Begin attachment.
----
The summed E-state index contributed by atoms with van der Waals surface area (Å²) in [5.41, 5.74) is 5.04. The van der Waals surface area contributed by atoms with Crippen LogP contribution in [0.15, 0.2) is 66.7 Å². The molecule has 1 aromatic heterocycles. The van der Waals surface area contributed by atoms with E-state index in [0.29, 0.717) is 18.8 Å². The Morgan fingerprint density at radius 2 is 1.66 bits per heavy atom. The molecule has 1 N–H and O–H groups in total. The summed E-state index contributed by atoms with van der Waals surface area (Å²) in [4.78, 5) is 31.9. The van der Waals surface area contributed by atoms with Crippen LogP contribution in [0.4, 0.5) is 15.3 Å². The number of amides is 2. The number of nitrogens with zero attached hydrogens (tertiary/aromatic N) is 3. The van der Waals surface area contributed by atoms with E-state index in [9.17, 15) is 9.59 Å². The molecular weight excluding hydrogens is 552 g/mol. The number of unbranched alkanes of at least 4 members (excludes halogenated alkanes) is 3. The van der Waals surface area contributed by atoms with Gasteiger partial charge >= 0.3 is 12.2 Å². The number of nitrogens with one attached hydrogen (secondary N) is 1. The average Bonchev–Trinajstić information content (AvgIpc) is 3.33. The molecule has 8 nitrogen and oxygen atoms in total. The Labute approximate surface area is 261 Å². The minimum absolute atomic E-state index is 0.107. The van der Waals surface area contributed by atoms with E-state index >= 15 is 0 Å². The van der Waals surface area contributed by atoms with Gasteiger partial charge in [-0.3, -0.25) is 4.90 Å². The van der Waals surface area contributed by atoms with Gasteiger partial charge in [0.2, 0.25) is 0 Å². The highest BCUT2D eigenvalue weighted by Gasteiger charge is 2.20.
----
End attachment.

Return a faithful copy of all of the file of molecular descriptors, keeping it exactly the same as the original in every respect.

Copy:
The summed E-state index contributed by atoms with van der Waals surface area (Å²) in [5.41, 5.74) is 5.04. The van der Waals surface area contributed by atoms with Crippen LogP contribution in [0.15, 0.2) is 66.7 Å². The molecule has 1 aromatic heterocycles. The van der Waals surface area contributed by atoms with E-state index in [0.29, 0.717) is 18.8 Å². The Morgan fingerprint density at radius 2 is 1.66 bits per heavy atom. The molecule has 1 N–H and O–H groups in total. The summed E-state index contributed by atoms with van der Waals surface area (Å²) in [4.78, 5) is 31.9. The van der Waals surface area contributed by atoms with Crippen LogP contribution in [0.4, 0.5) is 15.3 Å². The number of amides is 2. The number of nitrogens with zero attached hydrogens (tertiary/aromatic N) is 3. The van der Waals surface area contributed by atoms with E-state index in [9.17, 15) is 9.59 Å². The molecular weight excluding hydrogens is 552 g/mol. The number of unbranched alkanes of at least 4 members (excludes halogenated alkanes) is 3. The van der Waals surface area contributed by atoms with Gasteiger partial charge >= 0.3 is 12.2 Å². The number of nitrogens with one attached hydrogen (secondary N) is 1. The average Bonchev–Trinajstić information content (AvgIpc) is 3.33. The molecule has 8 nitrogen and oxygen atoms in total. The Labute approximate surface area is 261 Å². The minimum absolute atomic E-state index is 0.107. The van der Waals surface area contributed by atoms with E-state index >= 15 is 0 Å². The van der Waals surface area contributed by atoms with Gasteiger partial charge in [-0.3, -0.25) is 4.90 Å². The van der Waals surface area contributed by atoms with Gasteiger partial charge in [0.2, 0.25) is 0 Å². The highest BCUT2D eigenvalue weighted by Gasteiger charge is 2.20.